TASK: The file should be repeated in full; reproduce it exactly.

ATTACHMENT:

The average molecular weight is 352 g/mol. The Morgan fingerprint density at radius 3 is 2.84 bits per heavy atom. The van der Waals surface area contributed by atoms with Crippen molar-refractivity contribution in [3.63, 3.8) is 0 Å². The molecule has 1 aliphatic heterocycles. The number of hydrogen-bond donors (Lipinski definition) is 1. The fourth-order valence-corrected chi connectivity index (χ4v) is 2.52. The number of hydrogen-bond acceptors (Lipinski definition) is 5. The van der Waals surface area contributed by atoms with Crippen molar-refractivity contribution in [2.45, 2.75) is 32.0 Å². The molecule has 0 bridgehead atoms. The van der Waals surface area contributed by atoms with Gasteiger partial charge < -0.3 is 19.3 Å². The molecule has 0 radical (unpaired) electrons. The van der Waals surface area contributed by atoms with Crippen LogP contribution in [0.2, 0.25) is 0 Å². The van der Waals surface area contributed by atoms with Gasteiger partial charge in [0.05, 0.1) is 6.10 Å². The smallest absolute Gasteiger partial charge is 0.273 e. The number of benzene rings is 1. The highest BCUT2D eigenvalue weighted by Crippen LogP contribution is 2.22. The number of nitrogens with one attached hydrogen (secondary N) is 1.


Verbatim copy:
The average molecular weight is 352 g/mol. The Morgan fingerprint density at radius 3 is 2.84 bits per heavy atom. The van der Waals surface area contributed by atoms with Crippen molar-refractivity contribution in [3.63, 3.8) is 0 Å². The molecule has 1 aliphatic heterocycles. The number of hydrogen-bond donors (Lipinski definition) is 1. The fourth-order valence-corrected chi connectivity index (χ4v) is 2.52. The number of hydrogen-bond acceptors (Lipinski definition) is 5. The van der Waals surface area contributed by atoms with Crippen molar-refractivity contribution in [2.45, 2.75) is 32.0 Å². The molecule has 0 bridgehead atoms. The van der Waals surface area contributed by atoms with Gasteiger partial charge < -0.3 is 19.3 Å². The molecule has 0 radical (unpaired) electrons. The van der Waals surface area contributed by atoms with Crippen LogP contribution in [0.2, 0.25) is 0 Å². The van der Waals surface area contributed by atoms with Gasteiger partial charge in [0.05, 0.1) is 6.10 Å². The smallest absolute Gasteiger partial charge is 0.273 e. The number of benzene rings is 1. The highest BCUT2D eigenvalue weighted by Crippen LogP contribution is 2.22. The number of nitrogens with one attached hydrogen (secondary N) is 1.